20 women writing about the outdoors

8 of 21

14. Isabella Bird

Some of the women on this list wrote about the natural world around their homes, either out of inclination or obligation. They may have written in a time when a lady taking an interest in the “rough” outdoors was bad enough. The thought of traipsing about in the wilderness was just too much, either for the writer concerned or for the society that surrounded her. Take Susan Fenimore Cooper, who apparently felt obligated to write only about the close environs of her hometown.

Now, there’s nothing wrong with focusing in on your everyday surroundings, and we probably don’t need many more books on big, grand natural features. There’s something to be said in favor of focusing on the seemingly small and finding deep, meaningful themes there.

But some women can’t help but traipse. No matter what the people around them say not to, or that they’re encumbered by notions of class, women’s physical abilities, gender, and steel-boned corsets. In the face of resistance like that, mountains may seem like only a little thing.

It proved to be such for Isabella Bird. Bird, a British explorer and writer who was active during the 19th century. She was the daughter of an English reverend, moving from place to place as her father’s parishes were changed.

Ill health and wide travels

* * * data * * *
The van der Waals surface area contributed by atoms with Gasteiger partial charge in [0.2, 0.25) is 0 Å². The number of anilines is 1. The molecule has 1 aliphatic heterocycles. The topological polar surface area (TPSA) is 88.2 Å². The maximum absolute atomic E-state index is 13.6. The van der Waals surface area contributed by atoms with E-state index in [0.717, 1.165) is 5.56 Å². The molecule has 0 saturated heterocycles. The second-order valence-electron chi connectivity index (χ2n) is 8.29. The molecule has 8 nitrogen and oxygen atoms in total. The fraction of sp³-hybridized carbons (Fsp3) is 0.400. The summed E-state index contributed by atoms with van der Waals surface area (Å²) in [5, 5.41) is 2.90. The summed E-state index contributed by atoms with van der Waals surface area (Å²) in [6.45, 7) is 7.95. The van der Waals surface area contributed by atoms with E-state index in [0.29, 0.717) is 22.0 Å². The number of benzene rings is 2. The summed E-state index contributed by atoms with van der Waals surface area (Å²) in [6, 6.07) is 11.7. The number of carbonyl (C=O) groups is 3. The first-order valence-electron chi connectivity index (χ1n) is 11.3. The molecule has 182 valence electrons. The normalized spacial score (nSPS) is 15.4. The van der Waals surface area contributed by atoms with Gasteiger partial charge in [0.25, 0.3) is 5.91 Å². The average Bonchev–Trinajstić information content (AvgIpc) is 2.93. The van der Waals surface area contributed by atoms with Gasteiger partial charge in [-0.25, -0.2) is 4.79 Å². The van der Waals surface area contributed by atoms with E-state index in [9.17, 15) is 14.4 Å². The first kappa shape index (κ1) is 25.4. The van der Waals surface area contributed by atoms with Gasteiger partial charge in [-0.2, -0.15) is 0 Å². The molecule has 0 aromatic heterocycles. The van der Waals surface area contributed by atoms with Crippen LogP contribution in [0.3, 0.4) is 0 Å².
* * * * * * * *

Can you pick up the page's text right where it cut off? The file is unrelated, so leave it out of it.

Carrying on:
From an early age, Bird proved to be intelligent and outspoken. However, she was also often in ill health, suffering from “nervous complaints” like headaches and insomnia. A doctor recommended that young Isabella get some fresh air, a popular cure at the time. She, therefore, learned how to ride horses and, later, how to row a boat. Such physical activity often made Victorian parents nervous, as the prevailing beliefs at the time said that women needed low activity in order to remain quiet and compliant.

As she grew older, however, Isabella felt the need to travel. She first began traveling in 1854, when doctors recommended even more voyaging, this time a sea trip to the United States. Her letter sent back home were so engaging that they formed the basis of her first book, The Englishwoman in America. She later traveled in Australia, Hawaii (where she climbed both Mauna Kea and Mauna Loa), the newly-minted state of Colorado, Japan, China, India and many other countries.